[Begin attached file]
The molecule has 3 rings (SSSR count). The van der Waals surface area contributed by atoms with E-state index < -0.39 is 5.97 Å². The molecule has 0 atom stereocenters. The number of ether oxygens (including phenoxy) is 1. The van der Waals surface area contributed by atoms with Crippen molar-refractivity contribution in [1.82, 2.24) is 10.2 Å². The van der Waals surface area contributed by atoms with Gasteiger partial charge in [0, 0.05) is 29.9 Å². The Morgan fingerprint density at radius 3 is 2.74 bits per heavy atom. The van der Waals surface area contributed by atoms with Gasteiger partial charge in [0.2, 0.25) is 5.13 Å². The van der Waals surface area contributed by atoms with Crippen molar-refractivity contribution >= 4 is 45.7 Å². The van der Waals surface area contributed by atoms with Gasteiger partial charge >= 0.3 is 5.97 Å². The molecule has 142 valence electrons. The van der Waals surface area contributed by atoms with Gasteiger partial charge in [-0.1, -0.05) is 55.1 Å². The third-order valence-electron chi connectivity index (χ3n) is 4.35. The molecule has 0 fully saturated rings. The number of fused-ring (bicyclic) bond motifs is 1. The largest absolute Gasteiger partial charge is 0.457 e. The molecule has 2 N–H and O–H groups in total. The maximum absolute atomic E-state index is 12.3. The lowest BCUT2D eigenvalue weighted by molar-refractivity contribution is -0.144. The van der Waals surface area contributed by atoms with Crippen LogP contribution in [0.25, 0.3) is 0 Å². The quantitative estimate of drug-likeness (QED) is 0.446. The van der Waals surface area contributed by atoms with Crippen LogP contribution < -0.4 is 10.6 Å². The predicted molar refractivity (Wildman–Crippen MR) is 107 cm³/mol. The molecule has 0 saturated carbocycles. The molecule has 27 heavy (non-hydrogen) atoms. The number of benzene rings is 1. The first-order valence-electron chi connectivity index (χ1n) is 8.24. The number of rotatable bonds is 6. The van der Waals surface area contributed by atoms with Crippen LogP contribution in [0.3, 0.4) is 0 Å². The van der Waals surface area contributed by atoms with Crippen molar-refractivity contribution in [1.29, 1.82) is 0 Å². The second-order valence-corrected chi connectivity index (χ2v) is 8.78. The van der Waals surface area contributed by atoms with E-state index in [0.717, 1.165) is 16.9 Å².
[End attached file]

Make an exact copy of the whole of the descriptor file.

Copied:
The molecule has 3 rings (SSSR count). The van der Waals surface area contributed by atoms with E-state index < -0.39 is 5.97 Å². The molecule has 0 atom stereocenters. The number of ether oxygens (including phenoxy) is 1. The van der Waals surface area contributed by atoms with Crippen molar-refractivity contribution in [1.82, 2.24) is 10.2 Å². The van der Waals surface area contributed by atoms with Gasteiger partial charge in [0, 0.05) is 29.9 Å². The Morgan fingerprint density at radius 3 is 2.74 bits per heavy atom. The van der Waals surface area contributed by atoms with Gasteiger partial charge in [0.2, 0.25) is 5.13 Å². The van der Waals surface area contributed by atoms with Crippen molar-refractivity contribution >= 4 is 45.7 Å². The van der Waals surface area contributed by atoms with Gasteiger partial charge >= 0.3 is 5.97 Å². The molecule has 142 valence electrons. The van der Waals surface area contributed by atoms with Gasteiger partial charge in [-0.1, -0.05) is 55.1 Å². The third-order valence-electron chi connectivity index (χ3n) is 4.35. The molecule has 0 fully saturated rings. The number of fused-ring (bicyclic) bond motifs is 1. The largest absolute Gasteiger partial charge is 0.457 e. The molecule has 2 N–H and O–H groups in total. The maximum absolute atomic E-state index is 12.3. The lowest BCUT2D eigenvalue weighted by molar-refractivity contribution is -0.144. The van der Waals surface area contributed by atoms with Crippen LogP contribution in [0.25, 0.3) is 0 Å². The quantitative estimate of drug-likeness (QED) is 0.446. The van der Waals surface area contributed by atoms with Crippen LogP contribution < -0.4 is 10.6 Å². The predicted molar refractivity (Wildman–Crippen MR) is 107 cm³/mol. The molecule has 0 saturated carbocycles. The molecule has 27 heavy (non-hydrogen) atoms. The number of benzene rings is 1. The first-order valence-electron chi connectivity index (χ1n) is 8.24. The number of rotatable bonds is 6. The van der Waals surface area contributed by atoms with Crippen LogP contribution in [0.3, 0.4) is 0 Å². The van der Waals surface area contributed by atoms with Crippen molar-refractivity contribution in [1.29, 1.82) is 0 Å². The second-order valence-corrected chi connectivity index (χ2v) is 8.78. The van der Waals surface area contributed by atoms with E-state index in [0.717, 1.165) is 16.9 Å².